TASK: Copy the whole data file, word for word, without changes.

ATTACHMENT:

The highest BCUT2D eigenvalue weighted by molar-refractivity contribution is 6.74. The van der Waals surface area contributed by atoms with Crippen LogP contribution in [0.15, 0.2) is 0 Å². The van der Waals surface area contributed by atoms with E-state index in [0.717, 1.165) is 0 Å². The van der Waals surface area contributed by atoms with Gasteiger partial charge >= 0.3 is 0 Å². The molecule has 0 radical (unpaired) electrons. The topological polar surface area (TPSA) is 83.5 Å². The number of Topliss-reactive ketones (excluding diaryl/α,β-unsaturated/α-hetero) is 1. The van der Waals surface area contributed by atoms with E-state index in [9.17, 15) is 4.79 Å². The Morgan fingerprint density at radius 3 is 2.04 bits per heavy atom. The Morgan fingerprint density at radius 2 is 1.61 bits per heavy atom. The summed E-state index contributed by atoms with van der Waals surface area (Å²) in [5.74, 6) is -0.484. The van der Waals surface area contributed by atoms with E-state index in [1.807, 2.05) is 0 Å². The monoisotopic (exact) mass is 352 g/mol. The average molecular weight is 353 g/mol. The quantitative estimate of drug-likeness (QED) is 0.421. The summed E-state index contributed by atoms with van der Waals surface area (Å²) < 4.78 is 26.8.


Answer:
The highest BCUT2D eigenvalue weighted by molar-refractivity contribution is 6.74. The van der Waals surface area contributed by atoms with Crippen LogP contribution in [0.15, 0.2) is 0 Å². The van der Waals surface area contributed by atoms with E-state index in [0.717, 1.165) is 0 Å². The van der Waals surface area contributed by atoms with Gasteiger partial charge >= 0.3 is 0 Å². The molecule has 0 radical (unpaired) electrons. The topological polar surface area (TPSA) is 83.5 Å². The number of Topliss-reactive ketones (excluding diaryl/α,β-unsaturated/α-hetero) is 1. The van der Waals surface area contributed by atoms with E-state index in [9.17, 15) is 4.79 Å². The Morgan fingerprint density at radius 3 is 2.04 bits per heavy atom. The Morgan fingerprint density at radius 2 is 1.61 bits per heavy atom. The summed E-state index contributed by atoms with van der Waals surface area (Å²) in [5.74, 6) is -0.484. The van der Waals surface area contributed by atoms with E-state index in [1.807, 2.05) is 0 Å². The monoisotopic (exact) mass is 352 g/mol. The average molecular weight is 353 g/mol. The quantitative estimate of drug-likeness (QED) is 0.421. The summed E-state index contributed by atoms with van der Waals surface area (Å²) < 4.78 is 26.8.